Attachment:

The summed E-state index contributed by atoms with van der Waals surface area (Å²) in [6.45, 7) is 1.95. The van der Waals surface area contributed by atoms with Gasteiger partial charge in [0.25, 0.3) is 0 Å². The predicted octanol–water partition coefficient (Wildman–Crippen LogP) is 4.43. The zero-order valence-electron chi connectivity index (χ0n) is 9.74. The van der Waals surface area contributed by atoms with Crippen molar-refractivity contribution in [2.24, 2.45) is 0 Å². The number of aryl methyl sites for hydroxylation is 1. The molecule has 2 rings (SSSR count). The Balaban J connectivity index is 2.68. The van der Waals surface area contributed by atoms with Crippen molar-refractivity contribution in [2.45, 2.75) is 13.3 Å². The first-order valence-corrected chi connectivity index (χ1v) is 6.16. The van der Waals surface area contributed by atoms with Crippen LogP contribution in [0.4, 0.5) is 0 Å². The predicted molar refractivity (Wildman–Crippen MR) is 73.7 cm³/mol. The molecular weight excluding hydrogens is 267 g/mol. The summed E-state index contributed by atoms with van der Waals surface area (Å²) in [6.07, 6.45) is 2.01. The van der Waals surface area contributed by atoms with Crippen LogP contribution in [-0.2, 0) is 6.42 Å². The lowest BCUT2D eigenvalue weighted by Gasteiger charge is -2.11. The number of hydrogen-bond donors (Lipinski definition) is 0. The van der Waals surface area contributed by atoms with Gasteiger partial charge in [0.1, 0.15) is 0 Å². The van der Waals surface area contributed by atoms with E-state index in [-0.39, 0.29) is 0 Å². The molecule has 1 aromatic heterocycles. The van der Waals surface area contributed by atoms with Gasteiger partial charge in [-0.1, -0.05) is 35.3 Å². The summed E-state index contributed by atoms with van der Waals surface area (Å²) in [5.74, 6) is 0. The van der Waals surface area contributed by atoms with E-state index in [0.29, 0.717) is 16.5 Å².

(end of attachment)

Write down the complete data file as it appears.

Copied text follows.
The summed E-state index contributed by atoms with van der Waals surface area (Å²) in [6.45, 7) is 1.95. The van der Waals surface area contributed by atoms with Gasteiger partial charge in [0.25, 0.3) is 0 Å². The predicted octanol–water partition coefficient (Wildman–Crippen LogP) is 4.43. The zero-order valence-electron chi connectivity index (χ0n) is 9.74. The van der Waals surface area contributed by atoms with Crippen molar-refractivity contribution in [2.24, 2.45) is 0 Å². The number of aryl methyl sites for hydroxylation is 1. The molecule has 2 rings (SSSR count). The Balaban J connectivity index is 2.68. The van der Waals surface area contributed by atoms with Crippen molar-refractivity contribution in [2.45, 2.75) is 13.3 Å². The first-order valence-corrected chi connectivity index (χ1v) is 6.16. The van der Waals surface area contributed by atoms with Crippen LogP contribution in [0.4, 0.5) is 0 Å². The predicted molar refractivity (Wildman–Crippen MR) is 73.7 cm³/mol. The molecular weight excluding hydrogens is 267 g/mol. The summed E-state index contributed by atoms with van der Waals surface area (Å²) in [6.07, 6.45) is 2.01. The van der Waals surface area contributed by atoms with Crippen LogP contribution in [-0.2, 0) is 6.42 Å². The lowest BCUT2D eigenvalue weighted by Gasteiger charge is -2.11. The number of hydrogen-bond donors (Lipinski definition) is 0. The van der Waals surface area contributed by atoms with Gasteiger partial charge in [0.1, 0.15) is 0 Å². The van der Waals surface area contributed by atoms with E-state index in [-0.39, 0.29) is 0 Å². The molecule has 1 aromatic heterocycles. The van der Waals surface area contributed by atoms with Gasteiger partial charge in [-0.1, -0.05) is 35.3 Å². The summed E-state index contributed by atoms with van der Waals surface area (Å²) in [5.74, 6) is 0. The van der Waals surface area contributed by atoms with E-state index in [0.29, 0.717) is 16.5 Å².